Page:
HAZLITT'S STYLE: DR. HARESHWAR ROY


INTRODUCTION: Hazlitt is a shining name in the history of English literature. He earned wide acclaim as an essayist. His contribution to the English essay is noteworthy.

HAZLITT'S STYLE: Hazlitt was a great prose writer and stylist. He wrote with convictions which were deep and firm. He wrote with an aim to communicate with his readers. Although he did not strain after any particular style, he had a style of his own. It is called the familiar style.



FAMILIAR STYLE: Hazlitt cultivated a personal style which is called personal style. Hazlitt himself describes the features of his style. This style is free from affectation or vulgarity. It rejects all that is loose and unconnected. It does not use the most fashionable word but the best word in common use. The words are not thrown together in any random combination. It has the essence of conversation. In short, Hazlitt's style is natural yet admirably calculated for effect and communication. It has precision and purity of expression.

THE USE OF WORDS : Hazlitt's style is characterised by clarity, vigour and force. In this context words play important role. Hazlitt had a rare command over words. He does not use archaic, irrelevant and superfluous words. According to him the words should be contextually meaningful. He is averse to pompous style. He used proper words at proper places.

FIGURES OF SPEECH, SENTENCE: Hazlitt frequently uses figures of speech to emphasize his point of view. These figures are well integrated with the over-all essay and add to the vividness and clarity of expression. His essays are replete with vivid descriptions. He even describes abstract  ideas in concrete terms. Once he says 'The mind of a man is like a clock that is always running down, and requires to be as constantly wound up'. Hazlitt's sentences are brief and abrupt, vigoruos and direct. He often writes balanced, antithetical sentences to present the contrasting ideas.



APHORISM: According to Hugh Walker, 'Hazlitt is one of the masters of aphorism. Like Bacon he is aphoristic. His essays are remarkable for the pregnancy of expression, where a single sentence would bear expansion into an essay. When Hazlitt becomes violent in his prejudices, the force of his language is dominated by a hard tone. At that time his sentences fall like blows of the hammer on the anvile. Hazlitt is also praised for the use of epigrams and paradoxes. He can be copious but never verbose. Another distinctive feature of his style is the use of quotation. He often quotes excessively.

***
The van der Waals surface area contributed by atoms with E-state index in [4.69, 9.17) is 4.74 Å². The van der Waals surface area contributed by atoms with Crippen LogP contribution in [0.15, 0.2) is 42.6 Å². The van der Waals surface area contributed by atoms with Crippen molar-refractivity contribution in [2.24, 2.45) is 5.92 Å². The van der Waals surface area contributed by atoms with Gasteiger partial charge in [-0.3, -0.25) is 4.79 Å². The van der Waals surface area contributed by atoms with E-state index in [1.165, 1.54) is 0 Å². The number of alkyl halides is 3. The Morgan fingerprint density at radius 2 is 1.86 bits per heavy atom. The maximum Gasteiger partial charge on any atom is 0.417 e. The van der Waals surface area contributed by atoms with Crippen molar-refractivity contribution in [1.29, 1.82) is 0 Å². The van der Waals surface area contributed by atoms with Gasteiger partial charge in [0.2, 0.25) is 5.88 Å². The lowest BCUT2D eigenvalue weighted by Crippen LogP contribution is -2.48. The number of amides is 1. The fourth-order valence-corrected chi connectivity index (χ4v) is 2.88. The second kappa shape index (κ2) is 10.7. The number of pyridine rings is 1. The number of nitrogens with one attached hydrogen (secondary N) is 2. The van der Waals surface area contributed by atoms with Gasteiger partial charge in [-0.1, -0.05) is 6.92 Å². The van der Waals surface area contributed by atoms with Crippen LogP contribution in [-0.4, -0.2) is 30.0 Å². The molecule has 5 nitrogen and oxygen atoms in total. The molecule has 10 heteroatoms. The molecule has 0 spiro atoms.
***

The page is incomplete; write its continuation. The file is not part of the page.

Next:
AUTOBIOGRAPHICAL ELEMENT: In the hands of Hazlitt, essay became a means of self-expression. He puts himself in the centre whatever be the topic of the essay. He often glides into the past. He weaves the texture of his essays by the threads of memory. He, thus,  reveals his life and mind. He is passionately alive to men and matters around him in the present. If he finds foibles and frailties in them, he ridicules them. His writings are thus also employed for exposing the follies of the society and human life in general.

INFORMALITY: Hazlitt puts his ideas in an informal manner. In spite of this informality Hazlitt's essays are not light in nature. They are serious and thought provoking. It is said that Hazlitt is more interested in ideas than form. A leading ideas is talked about. Thus new ideas are brought forward. This essayist has conveyed his enjoyment and observation through his essays.

CONCLUSION: Hazlitt's style has certain flaws. Sometimes it becomes difficult to understand the meaning due to complex syntactical construction. He is frequently repetitive and digressive. But the qualities of vividness, vigour and directness of his style outshine these flaws. R. L. Stevenson says, 'Though we are mighty fine fellows now-a-days, we can't write like William Hazlitt.'

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